Unfortunately, the Giants have not been productive. They are 20th in sacks with 6, 29th in pressure percentage (19.4), 30th in quarterback knockdown percentage (5.6), and 14th in hurry percentage (10.3).

ESPN has the Giants as 31st in pass rush win rate.

The plain truth of those numbers is this — no matter how many players Patrick Graham is sending, those rushers are not winning their matchups often enough. I don’t know if Quincy Roche can help, but if the Giants think he can I have no issue with him playing more and Ximines playing less.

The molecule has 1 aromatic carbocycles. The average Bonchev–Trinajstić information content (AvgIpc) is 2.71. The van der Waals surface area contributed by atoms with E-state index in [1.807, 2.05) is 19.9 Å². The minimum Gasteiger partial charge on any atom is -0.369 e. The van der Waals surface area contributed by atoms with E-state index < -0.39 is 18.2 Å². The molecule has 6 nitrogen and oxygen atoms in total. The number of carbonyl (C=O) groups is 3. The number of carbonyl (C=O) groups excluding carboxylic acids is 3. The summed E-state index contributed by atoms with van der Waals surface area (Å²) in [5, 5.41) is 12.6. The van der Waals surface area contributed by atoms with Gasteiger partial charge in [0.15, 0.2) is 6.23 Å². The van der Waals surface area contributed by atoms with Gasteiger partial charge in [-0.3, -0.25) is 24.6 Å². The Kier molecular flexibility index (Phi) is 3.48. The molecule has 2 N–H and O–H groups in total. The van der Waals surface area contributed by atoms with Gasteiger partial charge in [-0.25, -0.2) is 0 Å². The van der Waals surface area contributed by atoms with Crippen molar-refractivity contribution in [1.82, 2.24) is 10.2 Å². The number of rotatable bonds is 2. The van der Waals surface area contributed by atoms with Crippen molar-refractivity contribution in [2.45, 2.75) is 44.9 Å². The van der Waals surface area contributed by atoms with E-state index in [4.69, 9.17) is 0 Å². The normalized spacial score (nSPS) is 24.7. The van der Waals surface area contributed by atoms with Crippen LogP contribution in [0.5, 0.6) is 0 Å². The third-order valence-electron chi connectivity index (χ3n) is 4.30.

Don Bucc asks: We’ve debated at length regarding DG’s decision to draft Saquon with the #2 pick with those opposing the decision arguing that a running back should never be taken that high and positional value matters. While I agree with that in basic concept and was hoping for a trade down that year, I quickly embraced the pick and was nothing but thrilled when we got to experience Saquon’s rookie year. He looked nothing less than a top 5 (arguably top 1 or 2) offensive threat in the entire NFL. While he has obviously suffered the injuries since (not necessarily because he is a RB), my question is really this - is it not worth the #2 pick if you believe you are getting a top 5 offensive threat in the entire NFL? Hindsight is of course 20/20 and Saquon’s injuries are cause for concern but this Sunday reminded us of how an effectively used Saquon can impact a game. Personally, I blame our coaches for principally using him as an RB (which is not worth a top 2 pick) vs. the offensive threat he is capable of being. Thoughts?